And to me, the analogy is precisely the Cold War analogy, but it's Hungary, '56; Berlin, '61; Czechoslovakia is '68; Poland, '81. The origin of this crisis is Ukraine, which was a vassal client state in the Soviet sphere, decided to essentially abdicate and come over to our side.
And this is a defensive paranoia clamped down to keep them from running into our sphere, and we didn't respond in Hungary. We didn't respond in Czechoslovakia. We didn't really respond in Poland. We let the wall go up in '61.
All those were signs of weakness rather than strength. And ultimately, the tides of history wore down the Soviet Union, and it fell away. This strikes me not as an aggressive rising power feeling its oats, but a desperate power clamping down on something that was already theirs, and was threatening to go away.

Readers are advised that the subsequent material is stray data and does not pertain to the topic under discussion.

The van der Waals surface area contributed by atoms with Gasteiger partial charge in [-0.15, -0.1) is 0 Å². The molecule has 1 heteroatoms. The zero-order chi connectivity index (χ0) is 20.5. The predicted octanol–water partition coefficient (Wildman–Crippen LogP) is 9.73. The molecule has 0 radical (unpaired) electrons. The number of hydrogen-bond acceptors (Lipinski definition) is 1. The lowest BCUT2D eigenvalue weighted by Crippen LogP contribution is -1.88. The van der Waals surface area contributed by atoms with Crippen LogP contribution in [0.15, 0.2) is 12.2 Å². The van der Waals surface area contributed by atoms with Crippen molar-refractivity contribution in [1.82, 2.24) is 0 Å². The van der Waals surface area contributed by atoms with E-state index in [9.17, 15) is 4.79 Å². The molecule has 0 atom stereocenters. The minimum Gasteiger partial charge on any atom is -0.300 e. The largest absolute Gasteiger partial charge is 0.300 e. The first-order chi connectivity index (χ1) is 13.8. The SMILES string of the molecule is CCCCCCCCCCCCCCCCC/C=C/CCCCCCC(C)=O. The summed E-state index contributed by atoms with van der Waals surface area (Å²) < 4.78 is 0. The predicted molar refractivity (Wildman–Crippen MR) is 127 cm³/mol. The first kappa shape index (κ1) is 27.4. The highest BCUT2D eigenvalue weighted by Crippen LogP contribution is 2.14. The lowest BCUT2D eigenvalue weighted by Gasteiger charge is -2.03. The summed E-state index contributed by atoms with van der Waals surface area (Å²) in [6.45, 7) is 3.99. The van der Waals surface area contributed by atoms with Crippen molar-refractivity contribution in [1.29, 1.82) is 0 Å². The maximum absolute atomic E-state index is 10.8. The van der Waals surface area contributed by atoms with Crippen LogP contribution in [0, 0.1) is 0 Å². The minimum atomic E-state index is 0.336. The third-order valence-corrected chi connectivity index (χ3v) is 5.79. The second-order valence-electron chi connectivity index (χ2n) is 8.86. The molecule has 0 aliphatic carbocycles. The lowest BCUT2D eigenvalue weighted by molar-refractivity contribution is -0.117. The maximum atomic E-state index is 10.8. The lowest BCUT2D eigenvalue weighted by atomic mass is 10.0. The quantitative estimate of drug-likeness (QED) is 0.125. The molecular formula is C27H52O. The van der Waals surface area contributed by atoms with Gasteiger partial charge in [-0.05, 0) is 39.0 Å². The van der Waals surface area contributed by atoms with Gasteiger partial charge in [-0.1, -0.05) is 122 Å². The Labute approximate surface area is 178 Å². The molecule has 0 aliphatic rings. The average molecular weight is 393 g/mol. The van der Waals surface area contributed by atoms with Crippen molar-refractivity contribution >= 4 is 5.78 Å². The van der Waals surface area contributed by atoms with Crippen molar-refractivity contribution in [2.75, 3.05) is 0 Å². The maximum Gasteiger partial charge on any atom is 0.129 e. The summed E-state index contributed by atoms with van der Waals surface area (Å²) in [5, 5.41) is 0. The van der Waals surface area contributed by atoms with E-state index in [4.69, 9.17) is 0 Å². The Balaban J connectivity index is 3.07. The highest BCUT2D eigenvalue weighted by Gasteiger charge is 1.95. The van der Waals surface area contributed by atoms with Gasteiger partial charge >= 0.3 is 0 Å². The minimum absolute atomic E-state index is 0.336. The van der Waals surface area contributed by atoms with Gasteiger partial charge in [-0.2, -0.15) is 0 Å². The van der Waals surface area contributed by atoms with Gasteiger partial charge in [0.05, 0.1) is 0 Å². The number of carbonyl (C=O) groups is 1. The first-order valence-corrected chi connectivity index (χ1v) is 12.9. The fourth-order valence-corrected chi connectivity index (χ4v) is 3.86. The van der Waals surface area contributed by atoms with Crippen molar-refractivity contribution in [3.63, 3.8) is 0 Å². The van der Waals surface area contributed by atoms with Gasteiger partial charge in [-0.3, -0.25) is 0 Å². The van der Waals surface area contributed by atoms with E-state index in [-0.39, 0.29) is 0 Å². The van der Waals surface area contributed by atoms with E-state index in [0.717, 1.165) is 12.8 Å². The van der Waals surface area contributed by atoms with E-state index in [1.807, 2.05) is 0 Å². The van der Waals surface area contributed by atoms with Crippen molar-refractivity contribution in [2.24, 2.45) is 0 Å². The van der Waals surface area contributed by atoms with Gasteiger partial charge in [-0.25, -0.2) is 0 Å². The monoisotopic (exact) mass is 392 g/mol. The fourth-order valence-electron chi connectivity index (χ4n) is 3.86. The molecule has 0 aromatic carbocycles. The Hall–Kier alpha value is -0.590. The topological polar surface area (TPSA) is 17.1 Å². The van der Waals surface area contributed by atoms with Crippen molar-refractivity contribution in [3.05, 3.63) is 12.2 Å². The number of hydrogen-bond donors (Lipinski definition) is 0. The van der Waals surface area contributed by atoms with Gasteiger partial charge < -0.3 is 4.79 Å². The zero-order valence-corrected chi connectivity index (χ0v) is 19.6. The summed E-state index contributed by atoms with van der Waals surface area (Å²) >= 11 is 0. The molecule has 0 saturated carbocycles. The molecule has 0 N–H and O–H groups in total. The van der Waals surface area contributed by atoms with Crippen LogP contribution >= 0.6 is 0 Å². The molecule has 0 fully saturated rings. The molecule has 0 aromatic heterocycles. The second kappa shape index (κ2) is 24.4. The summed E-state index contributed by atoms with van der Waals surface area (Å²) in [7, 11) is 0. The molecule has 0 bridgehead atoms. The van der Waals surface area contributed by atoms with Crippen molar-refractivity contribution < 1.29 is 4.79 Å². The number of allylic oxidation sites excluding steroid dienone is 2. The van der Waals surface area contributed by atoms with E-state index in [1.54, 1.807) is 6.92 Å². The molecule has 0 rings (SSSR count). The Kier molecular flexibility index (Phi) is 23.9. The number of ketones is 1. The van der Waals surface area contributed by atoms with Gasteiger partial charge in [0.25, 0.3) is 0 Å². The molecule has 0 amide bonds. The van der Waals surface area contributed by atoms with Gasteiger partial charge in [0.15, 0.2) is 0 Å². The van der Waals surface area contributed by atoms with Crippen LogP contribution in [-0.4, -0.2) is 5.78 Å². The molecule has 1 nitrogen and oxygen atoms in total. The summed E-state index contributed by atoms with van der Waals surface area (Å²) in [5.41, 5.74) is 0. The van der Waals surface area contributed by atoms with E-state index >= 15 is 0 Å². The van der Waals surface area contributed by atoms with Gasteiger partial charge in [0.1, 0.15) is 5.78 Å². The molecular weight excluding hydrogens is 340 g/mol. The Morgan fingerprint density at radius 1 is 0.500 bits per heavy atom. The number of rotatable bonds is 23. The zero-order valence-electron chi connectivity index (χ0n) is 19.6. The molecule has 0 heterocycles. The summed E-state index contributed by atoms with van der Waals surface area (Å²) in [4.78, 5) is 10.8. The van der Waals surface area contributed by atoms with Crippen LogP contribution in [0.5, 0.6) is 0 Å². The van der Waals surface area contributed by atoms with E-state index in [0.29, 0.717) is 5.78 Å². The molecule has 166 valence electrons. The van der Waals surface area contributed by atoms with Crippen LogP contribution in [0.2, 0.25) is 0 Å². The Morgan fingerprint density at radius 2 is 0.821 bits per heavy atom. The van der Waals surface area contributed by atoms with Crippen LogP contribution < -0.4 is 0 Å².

The real challenge, and the different case for me, is Asia and China, because there, you actually have a rising power that potentially is fighting the order. So to me, the South China Sea stuff, even though it looks like Crimea, is infinitely more significant.
And if we were to allow China to take an island or something like that, then I would have the kind of worries that you're talking about. Whereas, this strikes me as sort of something that essentially is not that big a deal.
KAGAN: Russia's been a declining power for 300 years.
ROSE: Well, with that, let's turn this over to—no, you can't just say that, because...
KAGAN: Do you remember what Dean Atcheson called the Soviet Union?
KAGAN: "Upper volta with rockets." I mean, this is—I mean, yes, they may be declining. In 40 years, I hope they're no longer a big problem. But we have to live through the next 40 years.